Forty-five members of a U.S. veteran anti-war group threw off their service medals in a gesture of defiance against US military policy and the wars in Iraq and Afghanistan during a demonstration at the NATO Summit in Chicago, Sunday May 21, 2012.
It was the first public mass protest of this kind since 1971 when hundreds of Vietnam vets threw their medals at Capitol Hill in Washington D.C to denounce the Vietnam War.
These medals “mask lies, corruption and abuse of young men and women,“ shouted Alejandro Villatoro, a U.S. Army veteran.
“I’m giving back my medals for the children of Iraq and Afghanistan. May they be able to forgive us for what we’ve done to them,“ said Army veteran Steve Acheson, before hurling his two medals towards the barricaded NATO summit headquarters.
The veterans were supported on stage by female members of Afghans for Peace and military mother Mary Kirkland, who held a photograph of her son Derek who was found hanging in his barracks, having committed suicide following tours in Iraq and Afghanistan.
For video of the event, watch here: http://www.youtube.com/watch?v=0ctEQqlf2xw
Photos ©Nina Berman 2012 All Rights Reserved
Chicago, Nato summit, the city enforces a several mile exclusion zone, leaving protestors with no target but the police. They chase each other in circles, a kind of urban sport. Frustration builds as those on the street can’t help but realize that their chants will fall on deaf ears. Trained for restraint, yet dressed to kill, the police are simultaneously frightening and absurd. With so much at stake — will the world’s wealth continue to be used for war and destruction — and so little hope for change, the events are more like rituals, with each side dressing for the occasion.
For an all together different edit, visit my work from Chicago on BagNewsNotes where Michael Shaw provides the visual commentary.
All photos ©Nina Berman 2012, All Rights Reserved
At a rate of every minute every day, the New York Police Department stops a person, questions them, asks for identification, and frisks them, sometimes at gunpoint, sometimes slapped against a wall. The number one reason for the stop, according to NYPD statistics, is that the person made a “furtive” look. The number two reason is “other.” Most of the time that person is black or Latino and most of the time they are living in the city’s poorest communities. A very small percentage of these “stop and frisks” result in arrest or the seizure of any kind of contraband. Since 2002, the number of stop and frisks has increased from 149, 000 to approaching 700,000 this year. The NYPD claims that “stop and frisk” is an effective policing strategy but its own statistics paint a different picture.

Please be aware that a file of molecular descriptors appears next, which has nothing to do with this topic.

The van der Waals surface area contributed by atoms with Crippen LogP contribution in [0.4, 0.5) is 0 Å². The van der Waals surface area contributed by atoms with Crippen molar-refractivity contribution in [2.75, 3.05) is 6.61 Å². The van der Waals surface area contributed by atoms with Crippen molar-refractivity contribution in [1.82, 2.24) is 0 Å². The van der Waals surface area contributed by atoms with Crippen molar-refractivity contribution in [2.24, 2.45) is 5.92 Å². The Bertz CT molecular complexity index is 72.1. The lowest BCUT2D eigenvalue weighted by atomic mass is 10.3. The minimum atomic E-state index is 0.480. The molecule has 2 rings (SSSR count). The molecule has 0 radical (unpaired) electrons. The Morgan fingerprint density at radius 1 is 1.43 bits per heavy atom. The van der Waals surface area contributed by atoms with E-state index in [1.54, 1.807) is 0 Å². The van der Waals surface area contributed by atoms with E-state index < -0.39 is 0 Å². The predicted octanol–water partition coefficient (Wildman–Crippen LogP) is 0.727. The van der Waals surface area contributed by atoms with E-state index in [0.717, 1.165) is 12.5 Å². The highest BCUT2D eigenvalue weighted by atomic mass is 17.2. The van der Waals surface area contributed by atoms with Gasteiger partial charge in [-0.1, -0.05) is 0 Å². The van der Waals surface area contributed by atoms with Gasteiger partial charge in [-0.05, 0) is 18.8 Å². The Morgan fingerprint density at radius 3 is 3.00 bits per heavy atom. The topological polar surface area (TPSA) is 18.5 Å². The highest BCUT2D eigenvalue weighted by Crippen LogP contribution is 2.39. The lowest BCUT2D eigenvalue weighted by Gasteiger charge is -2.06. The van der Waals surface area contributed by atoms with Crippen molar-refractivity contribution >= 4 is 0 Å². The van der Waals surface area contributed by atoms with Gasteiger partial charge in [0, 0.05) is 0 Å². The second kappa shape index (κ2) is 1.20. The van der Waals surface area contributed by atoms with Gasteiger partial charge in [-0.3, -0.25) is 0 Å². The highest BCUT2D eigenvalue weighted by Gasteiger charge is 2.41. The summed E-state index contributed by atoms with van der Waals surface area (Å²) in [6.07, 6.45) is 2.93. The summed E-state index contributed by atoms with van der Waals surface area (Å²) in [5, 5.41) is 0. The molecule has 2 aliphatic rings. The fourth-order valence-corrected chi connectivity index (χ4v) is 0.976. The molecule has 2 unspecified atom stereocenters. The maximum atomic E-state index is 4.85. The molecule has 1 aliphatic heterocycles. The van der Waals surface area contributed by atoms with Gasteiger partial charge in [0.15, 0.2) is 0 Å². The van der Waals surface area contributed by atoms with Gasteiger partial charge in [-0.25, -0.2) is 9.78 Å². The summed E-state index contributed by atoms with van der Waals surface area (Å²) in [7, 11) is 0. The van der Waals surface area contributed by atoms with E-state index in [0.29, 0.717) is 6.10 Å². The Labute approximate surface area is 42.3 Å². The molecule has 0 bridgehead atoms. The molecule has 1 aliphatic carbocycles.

A dedicated group of activists, along with author and professor Cornel West , stood in front of a police precinct in Harlem last October and got arrested in protest against Stop and Frisk. They are now on trial and face up to 15 days in prison if convicted. I got to know many of these activists over the past few months and photographed them as they try to put an end to police violence and intimidation. When police gunned down an unarmed teenager , Ramarley Graham, from the Bronx, wanted for no crime, these activists were there, at the wake, at vigils in front of the 46th Bronx police precinct. They have handed out thousands of buttons and distributed literature. They patrol neighborhoods to watch and video tape police activities. They are some of the most dedicated people I have met. Here are a few images.